Cast Iron Skillet Bread

I bake bread because it makes the house smell like home, because soup needs a friend, and because sometimes I just need to pound on something.  Being able to make incredible bread is a talent some people work very hard on.  This is incredible bread, but it is a simple recipe that requires no experience.  I have been baking this bread for at least 10 years and it is one of my all-time most requested recipes.  It is just that wonderful!  Prepare to have many requests for these moist, chewy loaves.

There are several tricks that make this recipe superior and easy:  Lots of butter, flavorful sweeteners, fresh yeast and a digital cooking thermometer.

Butter:  This is what makes the bread rich and changes the texture. Using just a few tablespoons will make a lighter loaf with a more fluffy texture. Using the entire stick gives it a decadent, chewy texture that makes me fall in love with bread again every time.  I know it seems a bit extreme, but try it just once – I dare you!

Sugar:  For sweeteners I almost always use brown sugar for bread.  It gives a lovely undertone that remains subtle after the bread is baked. Sometimes I drizzle in some honey just for that sweet, homey taste that warms me deep inside.

Yeast:  Always remember that yeast is a living organism.  It needs warmth to grow and sugar to feed on as it grows.  The growing yeast gives off gas that makes your bread rise.  This is why it is so important that yeast be fresh and healthy.  Whenever you buy yeast, store it in the refrigerator to keep it fresh longer.  Keep track of how old it is and toss it after a year or when it has expired.   I buy instant yeast about 2 cups at a time in bulk at Winco and put it in a Ziploc bag.  This way I spend way less than I would on the individual packets. That makes it easier to toss out the old yeast when it’s, well, old!

This is the dough right after I have made a slice to divide it.  Look at those beautiful stretch marks on the dough – it’s nice and elastic.  This is a solid sign you have healthy yeast action.  When I see dough like this I already know it’s going to be good bread.

To support healthy yeast growth, I like a consistently warm place to let the dough rise. If I’m cooking up a storm and the stove is pumping out heat I let the bread sit next to the stove. If it’s cool in the kitchen I turn my oven on to 350 F for two minutes. THEN I TURN IT OFF and put the bread in to rise for about 30 minutes. It should look “happy.” For bread, happy is round and plump – if you stuck your finger in the side it would not bounce back – but if you did that you would have a finger hole in your bread…This is what mine looks like when it has risen.

My final (and most important!) secret to great bread is a thermometer.  180F = perfectly tender, chewy, melting in your mouth moist bread…  Bake 15 minutes and then check the temperature with a thermometer.  Keep checking every so often until it hits 180 F.  Heads up you do have some wiggle room.  The temperature will rise faster later on in the baking process, so be prepared.  Even at 210 the bread is still nice.  I always aim for 180 and usually pull it more like 190 – 195 if I overshoot.  No more thumping the loaf.  No more guess work.  Just amazing bread.  To read about Taylor thermometers click here.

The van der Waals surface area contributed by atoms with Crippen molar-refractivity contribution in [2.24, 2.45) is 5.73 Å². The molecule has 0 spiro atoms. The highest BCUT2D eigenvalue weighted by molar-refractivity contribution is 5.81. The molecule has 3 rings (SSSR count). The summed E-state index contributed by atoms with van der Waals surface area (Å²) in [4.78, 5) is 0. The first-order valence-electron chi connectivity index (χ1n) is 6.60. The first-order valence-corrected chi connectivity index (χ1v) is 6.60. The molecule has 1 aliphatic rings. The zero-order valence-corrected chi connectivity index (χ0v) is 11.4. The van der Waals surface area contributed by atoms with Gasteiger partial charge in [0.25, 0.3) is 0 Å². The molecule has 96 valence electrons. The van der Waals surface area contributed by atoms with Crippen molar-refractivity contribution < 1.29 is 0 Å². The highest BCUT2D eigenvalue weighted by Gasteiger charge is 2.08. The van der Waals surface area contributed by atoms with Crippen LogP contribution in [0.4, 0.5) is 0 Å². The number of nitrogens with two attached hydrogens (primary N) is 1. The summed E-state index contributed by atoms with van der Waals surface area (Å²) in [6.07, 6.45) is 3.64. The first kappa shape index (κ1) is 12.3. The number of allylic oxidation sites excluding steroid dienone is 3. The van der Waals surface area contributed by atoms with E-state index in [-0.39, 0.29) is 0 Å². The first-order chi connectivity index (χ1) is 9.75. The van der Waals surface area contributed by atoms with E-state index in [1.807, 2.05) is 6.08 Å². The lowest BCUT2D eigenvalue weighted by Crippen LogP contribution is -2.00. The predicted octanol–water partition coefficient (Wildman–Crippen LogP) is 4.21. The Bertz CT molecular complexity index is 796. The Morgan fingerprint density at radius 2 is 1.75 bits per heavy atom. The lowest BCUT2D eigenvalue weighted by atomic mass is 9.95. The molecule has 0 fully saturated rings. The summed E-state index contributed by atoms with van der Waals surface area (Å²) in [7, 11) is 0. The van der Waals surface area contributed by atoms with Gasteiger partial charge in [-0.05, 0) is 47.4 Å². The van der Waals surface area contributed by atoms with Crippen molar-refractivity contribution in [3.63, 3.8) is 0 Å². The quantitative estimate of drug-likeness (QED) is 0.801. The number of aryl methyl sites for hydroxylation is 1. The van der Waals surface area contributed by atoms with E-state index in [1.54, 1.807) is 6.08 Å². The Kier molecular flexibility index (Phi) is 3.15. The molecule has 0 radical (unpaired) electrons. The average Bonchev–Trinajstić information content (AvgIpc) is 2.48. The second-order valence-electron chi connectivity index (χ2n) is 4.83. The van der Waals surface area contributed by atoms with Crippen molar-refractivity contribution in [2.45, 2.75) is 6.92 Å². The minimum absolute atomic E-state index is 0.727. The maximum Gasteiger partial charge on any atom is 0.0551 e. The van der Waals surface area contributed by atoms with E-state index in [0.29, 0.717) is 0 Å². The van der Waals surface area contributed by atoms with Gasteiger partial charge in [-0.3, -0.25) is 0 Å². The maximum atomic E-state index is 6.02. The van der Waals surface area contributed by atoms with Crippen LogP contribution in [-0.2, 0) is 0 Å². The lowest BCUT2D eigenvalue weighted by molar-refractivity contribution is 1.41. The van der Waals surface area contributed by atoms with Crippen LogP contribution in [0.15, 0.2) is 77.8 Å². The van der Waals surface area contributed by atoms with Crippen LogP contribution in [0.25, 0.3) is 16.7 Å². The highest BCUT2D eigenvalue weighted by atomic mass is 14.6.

If you have never successfully baked bread, give these tricks a try and wait for the compliments to pour in!  I hope this recipe becomes as treasured in your home as it is in mine.

Cast Iron Skillet Bread
Serves: 2 Loves, Serves 8-10
  • 10oz water
  • 1 large egg
  • 2-8 Tablespoons salted butter
  • Honey, if desired - a few Tablespoons
  • 1 teaspoon salt
  • 4 cups flour
  • ⅓ cup brown sugar
  • 1 Tablespoon instant yeast
  • Crunchy salt for top crust if desired
  1. Put the ingredients into your bread machine starting with water and finishing with yeast. Set the machine for the dough setting and let it run.
  2. When the dough is ready, oil two cast iron skillets. (Alternately, bake in stoneware or glass.)
  3. Divide the dough in half and form two balls. As you form the balls pull the edges under the ball and place the seam side down on the pan. Place one in each skillet.
  4. Leave the bread to rise in a warm place for 30 minutes. I suggest turning on your oven for two minutes and then turning it OFF before placing your dough inside to let it rise.
  5. After the dough has risen, remove bread from oven and preheat the oven to 350 F. Bake your loaves for 15-25 minutes until a digital thermometer reads 180 F in the center of the loaf.
  6. Remove bread from oven and let it rest for 5 minutes in the pans. Then place loaves on a rack to cool.
Remember to plan ahead. This recipe takes just a few minutes of active time but lots of inactive time. I always try to start 3 hours before I need the bread ready to serve.

I have an Oster Bread Machine which I love. It takes 1hr 30 minutes to prepare the dough. Then I plan on about 30 minutes to let it rise, and 30 minutes to preheat the oven and cook the bread. The extra 30 minutes gives me some wiggle room and allows the bread to cool a bit before I cut into it.
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